A confidential departure agreement between a Colorado school board and its superintendent violates public policy and is unenforceable, a state appeals court has ruled.
The ruling comes in an unusual case in which the former superintendent of the 16,000-student St. Vrain Valley district sued the school board after details of the pact were leaked.
The superintendent, Fred Pierce, resigned abruptly in August 1994, citing only "personal reasons." But a few weeks after the resignation, The Denver Post reported that the superintendent had resigned under pressure and quoted anonymous sources who said there were allegations of sexual harassment against him.
The district paid Mr. Pierce $159,000 under the agreement, the newspaper reported.
Three women who worked in the district's offices later filed a sexual-harassment lawsuit against Mr. Pierce and the district. The district settled its portion of the suit with the three women for $71,000.
Mr. Pierce sued the district and board members, alleging that they had violated the terms of the departure agreement. The pact said details of the board's investigation into "certain allegations made by certain persons" would remain confidential. It also barred the two sides from making any "disparaging public comments or remarks."
A state trial judge ruled for the district and the board members, concluding that the confidential agreement violated state constitutional and statutory guarantees that all public records remain open.
In a March 6 ruling in Pierce v. St. Vrain Valley School District, a three-judge panel of the Colorado Court of Appeals unanimously agreed.
The court said the public is deprived of the ability to judge the performance of public officials if information about such agreements and the underlying personnel disputes are kept confidential.
The court said that state courts in at least three other states that have confronted the issue of confidential departure agreements for school superintendents have also ruled that such deals violate public policy.
While such agreements encourage the settlement of disputes, the court said, "that interest must give way in circumstances such as this in which a governmental entity attempts to conceal from public knowledge the circumstances surrounding the departure of a public official."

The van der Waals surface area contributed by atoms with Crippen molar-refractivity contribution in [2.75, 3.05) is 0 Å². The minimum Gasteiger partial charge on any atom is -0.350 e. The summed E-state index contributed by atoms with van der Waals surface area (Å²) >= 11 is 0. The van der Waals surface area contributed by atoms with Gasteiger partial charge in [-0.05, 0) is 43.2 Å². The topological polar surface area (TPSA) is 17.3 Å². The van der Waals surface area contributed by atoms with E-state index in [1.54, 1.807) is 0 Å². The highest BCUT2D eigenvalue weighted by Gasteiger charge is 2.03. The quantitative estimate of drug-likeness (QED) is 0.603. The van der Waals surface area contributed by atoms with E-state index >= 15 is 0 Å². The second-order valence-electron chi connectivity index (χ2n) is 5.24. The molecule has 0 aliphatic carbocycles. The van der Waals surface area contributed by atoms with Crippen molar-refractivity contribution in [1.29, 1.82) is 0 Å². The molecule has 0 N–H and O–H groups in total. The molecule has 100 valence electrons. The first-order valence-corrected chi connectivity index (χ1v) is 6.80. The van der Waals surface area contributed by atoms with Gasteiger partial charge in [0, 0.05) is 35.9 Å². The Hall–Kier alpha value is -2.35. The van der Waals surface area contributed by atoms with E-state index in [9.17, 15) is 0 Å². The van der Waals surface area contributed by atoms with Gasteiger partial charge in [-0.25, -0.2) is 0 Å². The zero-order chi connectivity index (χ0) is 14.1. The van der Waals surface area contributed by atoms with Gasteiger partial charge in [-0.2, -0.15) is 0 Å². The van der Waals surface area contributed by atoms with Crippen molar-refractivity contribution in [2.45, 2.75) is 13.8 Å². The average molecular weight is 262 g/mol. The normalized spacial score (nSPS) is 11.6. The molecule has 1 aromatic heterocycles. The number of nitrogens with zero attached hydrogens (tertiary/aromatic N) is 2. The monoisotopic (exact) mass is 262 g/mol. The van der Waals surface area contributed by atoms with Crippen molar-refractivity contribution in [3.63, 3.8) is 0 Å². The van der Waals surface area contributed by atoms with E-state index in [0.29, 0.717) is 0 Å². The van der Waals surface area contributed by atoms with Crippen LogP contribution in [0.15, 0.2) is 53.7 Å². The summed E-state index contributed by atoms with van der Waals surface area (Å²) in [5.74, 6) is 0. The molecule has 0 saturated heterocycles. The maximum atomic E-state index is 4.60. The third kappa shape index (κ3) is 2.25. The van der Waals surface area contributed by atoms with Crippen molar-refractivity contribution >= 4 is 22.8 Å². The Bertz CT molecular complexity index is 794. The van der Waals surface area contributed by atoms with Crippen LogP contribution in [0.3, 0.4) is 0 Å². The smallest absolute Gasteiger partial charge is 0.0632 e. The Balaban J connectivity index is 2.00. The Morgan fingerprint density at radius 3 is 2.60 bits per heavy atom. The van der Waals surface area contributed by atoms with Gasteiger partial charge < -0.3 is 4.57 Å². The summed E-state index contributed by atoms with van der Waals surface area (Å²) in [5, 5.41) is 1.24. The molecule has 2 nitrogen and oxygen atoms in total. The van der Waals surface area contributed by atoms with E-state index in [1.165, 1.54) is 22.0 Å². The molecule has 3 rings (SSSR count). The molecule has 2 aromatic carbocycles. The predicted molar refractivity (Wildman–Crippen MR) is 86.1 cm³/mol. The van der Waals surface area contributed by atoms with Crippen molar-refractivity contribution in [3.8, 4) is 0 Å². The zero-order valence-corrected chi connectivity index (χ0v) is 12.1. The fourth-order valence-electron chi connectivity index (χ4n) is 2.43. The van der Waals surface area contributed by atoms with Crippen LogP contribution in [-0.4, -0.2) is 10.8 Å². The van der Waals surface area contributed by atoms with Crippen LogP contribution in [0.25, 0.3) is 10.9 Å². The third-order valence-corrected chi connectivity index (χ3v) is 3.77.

Mr. Pierce will appeal the ruling in the state supreme court, according to his lawyer, Kristen L. Mix. She said the former superintendent found it incredible that the board signed the agreement then "turned around and argued that it was void."
Lunch Period Considered 'Noninstructional Time'
A school lunch period can be "noninstructional time" under the federal Equal Access Act, a federal appeals court has ruled.
The court reversed a federal district judge who had ruled that officials at University City High School in San Diego could deny a Christian club the opportunity to meet during lunch. The 1984 federal law requires public schools receiving federal aid to treat religious clubs the same as other noncurriculum-related student clubs.
A panel of the U.S. Court of Appeals for the 9th Circuit ruled 2-1 that the school was wrong to disallow the religious club in 1992 because it allowed other noncurriculum clubs to meet during the lunch hour. One significant fact at University High was that all students had lunch at the same time, and no instruction was held during the lunch period. The Equal Access Act states that religious clubs must be allowed to meet during "noninstructional time."
The panel majority said in its Feb. 6 opinion in Ceniceros v. Board of Trustees of the San Diego Unified School District that districts were free to adopt a neutral ban on all noncurriculum club meetings during lunch periods, but they could not discriminate against religious clubs.
The Clinton administration had sided with the Christian club in a friend-of-the-court brief filed with the appeals court.
New Orleans Court Takes Narrow View
The U.S. Court of Appeals for the 5th Circuit, based in New Orleans, is consistently taking the most narrow view of all the federal appeals courts on the issue of school district liability for sexual harassment of students.
In a ruling last year, for example, the court held that harassment of students by other students should not be analyzed using the workplace-discrimination framework of Title VII of the Civil Rights Act of 1964. Several other federal courts, as well as the U.S. Department of Education's office for civil rights, take a different view that makes it easier for students to sue over peer sexual harassment. ("ED Issues Guidance on Sex Harassment of Students," March 19, 1997.)
In a ruling last month, the 5th Circuit court also set a narrow standard for district liability in teacher-student sexual-harassment cases. In Rosa H. v. San Elizario Independent School District, a three-judge panel of the court unanimously threw out a $300,000 jury verdict against a district in western Texas.
The case stemmed from a 1992 incident in which a karate instructor at San Elizario High School had a sexual relationship with a 15-year-old girl, identified as Deborah H. The trial testimony was inconclusive about whether school officials knew about the relationship. But the federal trial judge instructed the jury that the district could be held liable for the actions of its employees if it acted negligently.
The appeals court overturned the $300,000 jury award. The court held that Congress, in passing Title IX of the Education Amendments of 1972, did not intend to hold districts to "sweeping liability" for monetary damages "when the district itself engages in no intentional discrimination."
"Title IX requires a showing of actual, intentional discrimination on the part of the school district," said the Feb. 17 opinion by U.S. Circuit Judge Patrick E. Higginbotham.
--MARK WALSH email@example.com